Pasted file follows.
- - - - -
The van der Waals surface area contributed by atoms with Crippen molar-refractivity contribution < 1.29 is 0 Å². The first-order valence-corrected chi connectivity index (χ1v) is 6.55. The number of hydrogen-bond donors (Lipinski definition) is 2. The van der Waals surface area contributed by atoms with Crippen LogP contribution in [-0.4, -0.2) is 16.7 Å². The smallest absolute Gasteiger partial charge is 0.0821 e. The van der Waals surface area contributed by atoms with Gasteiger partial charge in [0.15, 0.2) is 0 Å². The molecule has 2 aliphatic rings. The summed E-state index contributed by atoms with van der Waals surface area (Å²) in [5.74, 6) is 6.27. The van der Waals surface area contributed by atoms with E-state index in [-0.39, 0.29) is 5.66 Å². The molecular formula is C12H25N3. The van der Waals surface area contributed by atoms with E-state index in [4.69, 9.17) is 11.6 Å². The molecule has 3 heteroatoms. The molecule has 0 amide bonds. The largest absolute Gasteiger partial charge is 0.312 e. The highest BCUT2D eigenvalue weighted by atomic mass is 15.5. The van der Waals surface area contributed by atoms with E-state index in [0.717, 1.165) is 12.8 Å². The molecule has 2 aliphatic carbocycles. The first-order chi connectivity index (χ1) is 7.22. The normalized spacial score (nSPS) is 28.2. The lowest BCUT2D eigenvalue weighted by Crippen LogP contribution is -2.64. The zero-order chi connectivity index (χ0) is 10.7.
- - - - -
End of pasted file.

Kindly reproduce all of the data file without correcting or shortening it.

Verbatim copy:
The van der Waals surface area contributed by atoms with Crippen molar-refractivity contribution < 1.29 is 0 Å². The first-order valence-corrected chi connectivity index (χ1v) is 6.55. The number of hydrogen-bond donors (Lipinski definition) is 2. The van der Waals surface area contributed by atoms with Crippen LogP contribution in [-0.4, -0.2) is 16.7 Å². The smallest absolute Gasteiger partial charge is 0.0821 e. The van der Waals surface area contributed by atoms with Gasteiger partial charge in [0.15, 0.2) is 0 Å². The molecule has 2 aliphatic rings. The summed E-state index contributed by atoms with van der Waals surface area (Å²) in [5.74, 6) is 6.27. The van der Waals surface area contributed by atoms with E-state index in [-0.39, 0.29) is 5.66 Å². The molecular formula is C12H25N3. The van der Waals surface area contributed by atoms with E-state index in [4.69, 9.17) is 11.6 Å². The molecule has 3 heteroatoms. The molecule has 0 amide bonds. The largest absolute Gasteiger partial charge is 0.312 e. The highest BCUT2D eigenvalue weighted by atomic mass is 15.5. The van der Waals surface area contributed by atoms with E-state index in [0.717, 1.165) is 12.8 Å². The molecule has 2 aliphatic carbocycles. The first-order chi connectivity index (χ1) is 7.22. The normalized spacial score (nSPS) is 28.2. The lowest BCUT2D eigenvalue weighted by Crippen LogP contribution is -2.64. The zero-order chi connectivity index (χ0) is 10.7.